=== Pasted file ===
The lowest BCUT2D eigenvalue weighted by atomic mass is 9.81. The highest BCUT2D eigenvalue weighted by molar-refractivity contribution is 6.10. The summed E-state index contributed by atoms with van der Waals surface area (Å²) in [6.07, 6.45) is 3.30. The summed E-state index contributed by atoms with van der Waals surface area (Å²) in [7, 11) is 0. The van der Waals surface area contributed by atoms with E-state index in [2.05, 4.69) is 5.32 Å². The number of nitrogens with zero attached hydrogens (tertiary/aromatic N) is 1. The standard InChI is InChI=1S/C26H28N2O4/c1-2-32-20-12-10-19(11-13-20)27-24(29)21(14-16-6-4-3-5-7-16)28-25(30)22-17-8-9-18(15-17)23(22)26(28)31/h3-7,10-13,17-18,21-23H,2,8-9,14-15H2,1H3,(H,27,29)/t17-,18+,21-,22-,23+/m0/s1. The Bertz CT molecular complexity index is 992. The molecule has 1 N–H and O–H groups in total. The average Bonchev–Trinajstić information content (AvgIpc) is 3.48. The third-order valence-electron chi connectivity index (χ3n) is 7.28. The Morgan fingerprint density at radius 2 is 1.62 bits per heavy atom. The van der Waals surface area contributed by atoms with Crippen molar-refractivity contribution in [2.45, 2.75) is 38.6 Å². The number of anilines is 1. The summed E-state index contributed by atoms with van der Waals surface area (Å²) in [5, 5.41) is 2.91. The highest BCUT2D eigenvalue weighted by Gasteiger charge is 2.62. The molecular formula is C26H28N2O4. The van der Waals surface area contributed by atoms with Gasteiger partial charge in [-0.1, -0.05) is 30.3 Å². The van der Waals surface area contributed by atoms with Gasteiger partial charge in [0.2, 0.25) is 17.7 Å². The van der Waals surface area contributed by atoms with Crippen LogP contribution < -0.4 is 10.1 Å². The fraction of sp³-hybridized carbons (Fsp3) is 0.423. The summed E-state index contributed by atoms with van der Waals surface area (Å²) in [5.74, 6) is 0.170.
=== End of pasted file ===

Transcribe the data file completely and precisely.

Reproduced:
The lowest BCUT2D eigenvalue weighted by atomic mass is 9.81. The highest BCUT2D eigenvalue weighted by molar-refractivity contribution is 6.10. The summed E-state index contributed by atoms with van der Waals surface area (Å²) in [6.07, 6.45) is 3.30. The summed E-state index contributed by atoms with van der Waals surface area (Å²) in [7, 11) is 0. The van der Waals surface area contributed by atoms with E-state index in [2.05, 4.69) is 5.32 Å². The number of nitrogens with zero attached hydrogens (tertiary/aromatic N) is 1. The standard InChI is InChI=1S/C26H28N2O4/c1-2-32-20-12-10-19(11-13-20)27-24(29)21(14-16-6-4-3-5-7-16)28-25(30)22-17-8-9-18(15-17)23(22)26(28)31/h3-7,10-13,17-18,21-23H,2,8-9,14-15H2,1H3,(H,27,29)/t17-,18+,21-,22-,23+/m0/s1. The Bertz CT molecular complexity index is 992. The molecule has 1 N–H and O–H groups in total. The average Bonchev–Trinajstić information content (AvgIpc) is 3.48. The third-order valence-electron chi connectivity index (χ3n) is 7.28. The Morgan fingerprint density at radius 2 is 1.62 bits per heavy atom. The van der Waals surface area contributed by atoms with Crippen molar-refractivity contribution in [2.45, 2.75) is 38.6 Å². The number of anilines is 1. The summed E-state index contributed by atoms with van der Waals surface area (Å²) in [5, 5.41) is 2.91. The highest BCUT2D eigenvalue weighted by Gasteiger charge is 2.62. The molecular formula is C26H28N2O4. The van der Waals surface area contributed by atoms with Gasteiger partial charge in [-0.1, -0.05) is 30.3 Å². The van der Waals surface area contributed by atoms with Gasteiger partial charge in [0.2, 0.25) is 17.7 Å². The van der Waals surface area contributed by atoms with Crippen LogP contribution < -0.4 is 10.1 Å². The fraction of sp³-hybridized carbons (Fsp3) is 0.423. The summed E-state index contributed by atoms with van der Waals surface area (Å²) in [5.74, 6) is 0.170.